Floodwaters draw warnings anew about wastewater, pollutants
Veronica Tate knew from the stench that sewage was among the 8 feet of water that swamped the basement of her ranch-style home after the nearby Meramec River overflowed. The larger concern for residents of her suburban St. Louis neighborhood is the unknown of what else the noxious blend might have contained.
"It came up through the sewers, I guess," Tate, a customer service representative for an insurance company, said of last week's flooding. "When you get down there and look at it, there's a smell. There's an odor."
Wastewater was a certainty in her Arnold neighborhood, given that two nearby treatment plants failed when the Meramec flooded in record fashion after days of unrelenting rain. The inundation spewed tens of millions of gallons of untreated human waste on a path toward the Mississippi River and an unavoidable, southward trek to the Gulf of Mexico. Those plants remained offline Tuesday.
But the floodwaters also could include such things as fertilizers, pesticides and herbicides washed away from farmland, not to mention livestock waste, industrial chemicals, dead animals, gasoline from convenience stores and toxins from railroad tracks.
Much of the pollution eases its way into the Meramec and other rivers that feed into the Mississippi, for many communities the source of drinking water.
By Tuesday, the inundation from last week's flooding had been cleared from Tate's home in Arnold, and her basement will soon be gutted to contain another health concern -- dangerous mold that can infest soaked sheet rock, flooring and furniture. There's not yet an official tally of homes and businesses in the area that sustained damage.
Even sandbags, touted as last-ditch defenders against floodwaters, pose a health risk because inundations turn them into mountains of smelly, polluted sacks that often are destined for landfills, along with flood-ruined household items such as sodden flooring, furniture and appliances. Well over a million sandbags were put to use in Missouri and Illinois since Christmas Day, according to governmental figures.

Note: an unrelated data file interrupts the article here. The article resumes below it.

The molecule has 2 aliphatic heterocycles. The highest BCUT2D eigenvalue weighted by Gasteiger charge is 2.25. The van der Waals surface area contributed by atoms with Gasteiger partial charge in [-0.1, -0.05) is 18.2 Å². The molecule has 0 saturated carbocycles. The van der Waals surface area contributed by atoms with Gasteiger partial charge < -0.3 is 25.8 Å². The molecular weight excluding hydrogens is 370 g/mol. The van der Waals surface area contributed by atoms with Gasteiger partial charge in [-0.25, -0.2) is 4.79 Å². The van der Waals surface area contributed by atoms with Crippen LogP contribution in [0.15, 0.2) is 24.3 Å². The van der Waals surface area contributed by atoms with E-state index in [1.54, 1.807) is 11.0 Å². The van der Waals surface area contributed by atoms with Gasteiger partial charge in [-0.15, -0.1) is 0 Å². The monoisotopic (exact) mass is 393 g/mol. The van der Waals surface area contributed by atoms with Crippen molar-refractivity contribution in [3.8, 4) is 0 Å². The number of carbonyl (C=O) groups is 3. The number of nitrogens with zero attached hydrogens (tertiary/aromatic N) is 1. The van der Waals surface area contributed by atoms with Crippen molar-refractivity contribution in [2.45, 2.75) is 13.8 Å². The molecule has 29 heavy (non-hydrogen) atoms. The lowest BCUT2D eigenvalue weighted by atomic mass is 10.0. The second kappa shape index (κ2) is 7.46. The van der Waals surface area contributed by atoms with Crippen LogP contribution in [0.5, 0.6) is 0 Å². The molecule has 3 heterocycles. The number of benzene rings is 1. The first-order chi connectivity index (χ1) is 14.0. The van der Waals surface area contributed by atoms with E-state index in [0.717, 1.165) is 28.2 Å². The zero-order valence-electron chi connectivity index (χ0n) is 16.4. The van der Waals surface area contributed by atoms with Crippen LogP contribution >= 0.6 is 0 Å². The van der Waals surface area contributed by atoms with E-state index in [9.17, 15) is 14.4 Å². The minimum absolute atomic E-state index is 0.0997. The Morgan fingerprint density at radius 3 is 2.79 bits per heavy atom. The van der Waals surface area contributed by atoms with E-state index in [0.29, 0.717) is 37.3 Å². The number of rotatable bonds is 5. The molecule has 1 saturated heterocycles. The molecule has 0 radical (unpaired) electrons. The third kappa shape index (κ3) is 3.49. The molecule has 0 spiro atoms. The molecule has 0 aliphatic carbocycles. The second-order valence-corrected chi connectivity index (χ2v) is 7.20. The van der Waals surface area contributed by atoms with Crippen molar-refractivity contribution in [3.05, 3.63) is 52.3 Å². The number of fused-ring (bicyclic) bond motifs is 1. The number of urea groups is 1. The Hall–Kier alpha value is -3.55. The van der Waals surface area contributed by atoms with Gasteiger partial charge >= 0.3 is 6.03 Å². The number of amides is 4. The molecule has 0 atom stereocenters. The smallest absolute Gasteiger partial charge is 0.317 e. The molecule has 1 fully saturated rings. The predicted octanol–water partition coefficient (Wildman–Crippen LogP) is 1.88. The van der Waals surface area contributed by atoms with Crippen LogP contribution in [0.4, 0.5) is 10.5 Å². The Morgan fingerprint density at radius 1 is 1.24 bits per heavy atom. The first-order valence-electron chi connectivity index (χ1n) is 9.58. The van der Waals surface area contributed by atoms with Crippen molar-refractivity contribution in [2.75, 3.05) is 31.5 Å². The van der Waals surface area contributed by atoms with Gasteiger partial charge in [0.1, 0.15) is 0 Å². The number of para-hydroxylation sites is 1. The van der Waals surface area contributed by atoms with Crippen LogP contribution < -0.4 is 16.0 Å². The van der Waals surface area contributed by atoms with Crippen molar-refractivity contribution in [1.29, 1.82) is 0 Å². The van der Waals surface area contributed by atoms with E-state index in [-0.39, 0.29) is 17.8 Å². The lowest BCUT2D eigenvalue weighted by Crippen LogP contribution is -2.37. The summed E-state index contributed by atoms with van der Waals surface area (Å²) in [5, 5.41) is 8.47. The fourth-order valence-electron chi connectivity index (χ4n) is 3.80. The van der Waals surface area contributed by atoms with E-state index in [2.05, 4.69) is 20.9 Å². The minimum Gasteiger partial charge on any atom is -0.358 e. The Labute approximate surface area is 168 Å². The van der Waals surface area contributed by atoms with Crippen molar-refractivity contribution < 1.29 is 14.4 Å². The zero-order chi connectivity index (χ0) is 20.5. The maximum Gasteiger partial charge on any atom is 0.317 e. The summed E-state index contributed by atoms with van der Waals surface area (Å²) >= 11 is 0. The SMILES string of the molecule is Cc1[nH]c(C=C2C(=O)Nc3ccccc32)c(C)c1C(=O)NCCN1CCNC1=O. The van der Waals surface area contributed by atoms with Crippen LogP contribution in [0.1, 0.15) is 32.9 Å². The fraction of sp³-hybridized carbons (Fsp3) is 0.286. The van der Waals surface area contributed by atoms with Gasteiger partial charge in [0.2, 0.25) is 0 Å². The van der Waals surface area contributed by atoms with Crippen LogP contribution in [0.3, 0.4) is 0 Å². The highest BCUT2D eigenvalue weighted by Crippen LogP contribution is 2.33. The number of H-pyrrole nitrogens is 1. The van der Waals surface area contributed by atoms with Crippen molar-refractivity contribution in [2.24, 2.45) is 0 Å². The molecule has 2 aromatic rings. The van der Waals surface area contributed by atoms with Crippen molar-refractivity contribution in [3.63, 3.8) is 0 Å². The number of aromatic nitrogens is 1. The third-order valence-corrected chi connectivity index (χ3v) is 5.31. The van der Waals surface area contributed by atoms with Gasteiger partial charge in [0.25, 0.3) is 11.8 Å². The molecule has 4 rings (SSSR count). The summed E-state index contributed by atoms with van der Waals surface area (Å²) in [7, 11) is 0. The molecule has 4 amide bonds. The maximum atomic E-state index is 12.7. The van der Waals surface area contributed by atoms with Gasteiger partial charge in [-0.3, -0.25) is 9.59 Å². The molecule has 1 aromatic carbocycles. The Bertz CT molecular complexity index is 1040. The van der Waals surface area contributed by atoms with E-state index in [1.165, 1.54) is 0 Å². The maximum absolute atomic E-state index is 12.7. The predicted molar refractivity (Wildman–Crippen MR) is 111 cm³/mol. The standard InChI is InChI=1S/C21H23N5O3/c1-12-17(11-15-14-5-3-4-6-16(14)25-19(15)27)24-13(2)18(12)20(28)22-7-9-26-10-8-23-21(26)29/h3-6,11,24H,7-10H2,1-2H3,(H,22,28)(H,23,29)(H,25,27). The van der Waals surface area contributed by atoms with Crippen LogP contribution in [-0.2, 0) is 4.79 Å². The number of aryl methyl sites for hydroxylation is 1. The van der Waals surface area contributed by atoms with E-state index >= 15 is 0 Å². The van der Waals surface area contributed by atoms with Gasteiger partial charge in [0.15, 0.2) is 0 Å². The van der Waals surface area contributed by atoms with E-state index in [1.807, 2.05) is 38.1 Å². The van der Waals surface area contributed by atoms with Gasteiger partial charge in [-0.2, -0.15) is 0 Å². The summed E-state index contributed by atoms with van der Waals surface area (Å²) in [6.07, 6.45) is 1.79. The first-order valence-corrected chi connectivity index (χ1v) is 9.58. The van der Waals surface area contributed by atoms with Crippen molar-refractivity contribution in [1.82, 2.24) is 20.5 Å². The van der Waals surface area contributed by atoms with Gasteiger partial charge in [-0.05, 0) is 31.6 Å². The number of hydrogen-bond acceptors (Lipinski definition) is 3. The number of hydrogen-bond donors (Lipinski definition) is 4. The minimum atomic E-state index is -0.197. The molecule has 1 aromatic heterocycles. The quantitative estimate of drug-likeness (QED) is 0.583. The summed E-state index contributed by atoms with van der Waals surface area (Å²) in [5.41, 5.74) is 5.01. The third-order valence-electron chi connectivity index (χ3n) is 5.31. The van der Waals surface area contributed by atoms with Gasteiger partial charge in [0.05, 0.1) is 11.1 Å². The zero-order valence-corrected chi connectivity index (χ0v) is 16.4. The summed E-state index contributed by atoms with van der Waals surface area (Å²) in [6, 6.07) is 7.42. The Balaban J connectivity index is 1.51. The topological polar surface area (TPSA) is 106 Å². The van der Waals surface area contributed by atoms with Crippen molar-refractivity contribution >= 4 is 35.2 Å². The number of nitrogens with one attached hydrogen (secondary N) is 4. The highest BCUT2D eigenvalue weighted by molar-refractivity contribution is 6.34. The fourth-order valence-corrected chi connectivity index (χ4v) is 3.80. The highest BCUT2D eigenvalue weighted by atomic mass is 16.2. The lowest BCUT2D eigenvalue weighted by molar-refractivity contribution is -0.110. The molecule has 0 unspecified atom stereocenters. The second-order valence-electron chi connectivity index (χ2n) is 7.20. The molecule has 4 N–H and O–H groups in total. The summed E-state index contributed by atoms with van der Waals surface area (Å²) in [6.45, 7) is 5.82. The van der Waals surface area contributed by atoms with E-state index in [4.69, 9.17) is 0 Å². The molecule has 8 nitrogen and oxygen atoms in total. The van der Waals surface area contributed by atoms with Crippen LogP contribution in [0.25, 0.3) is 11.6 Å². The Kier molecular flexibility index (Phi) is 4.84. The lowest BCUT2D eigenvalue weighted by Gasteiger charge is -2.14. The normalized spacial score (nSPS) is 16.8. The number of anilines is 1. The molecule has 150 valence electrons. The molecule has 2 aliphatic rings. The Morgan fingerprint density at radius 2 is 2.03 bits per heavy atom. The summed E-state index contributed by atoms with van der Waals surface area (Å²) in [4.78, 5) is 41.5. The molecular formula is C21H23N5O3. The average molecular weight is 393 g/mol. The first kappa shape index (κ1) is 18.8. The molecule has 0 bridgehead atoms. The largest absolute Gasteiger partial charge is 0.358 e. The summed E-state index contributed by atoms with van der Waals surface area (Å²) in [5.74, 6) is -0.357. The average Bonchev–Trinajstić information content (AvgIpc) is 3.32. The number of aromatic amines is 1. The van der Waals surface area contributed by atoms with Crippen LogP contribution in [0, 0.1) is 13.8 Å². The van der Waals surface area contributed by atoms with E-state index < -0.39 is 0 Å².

With each bout of broad flooding, such pollution threatens to sicken anyone who wades into the water, prompting health officials to urge affected residents -- and even reporters -- to proactively get tetanus shots if they're unable to stay away from direct contact with the floodwaters.
Floodwaters may contain more than 100 types of disease-causing bacteria, according to a 2012 report by the Union of Concerned Scientists. And while the frequency of waterborne illnesses due to flooding is not immediately clear, the Centers for Disease Control and Prevention warns that direct contact to inundations and the fecal bacteria they may contain could cause gastrointestinal illness or other infections.
In Chester, Illinois, roughly 60 miles southeast from St. Louis, the Mississippi rolling by is the 8,600-resident city's sole supplier of drinking water, Chester water plant supervisor Tim Crow said Tuesday. During inundations that could impact the Mississippi and ultimately Chester, Crow said he relies on guidance from the Illinois Environmental Protection Agency.
But Crow insists the city's water supply remains safe and exceeds state environmental standards, noting that sewage in the engorged Mississippi "is so diluted when it gets to us."
"We monitor it, but at this time there's no level of concern," he said at the water plant, which treats roughly 1.5 million gallons of water a day during the winter. "We haven't had any issues whatsoever."
The rains that caused this winter's flood, blamed already for at least 25 deaths in Missouri and Illinois and damage to hundreds of homes and businesses, ended a week ago. But the water continued rising Tuesday in southern Missouri and Illinois. Several other states along the Mississippi still were bracing for the crest.
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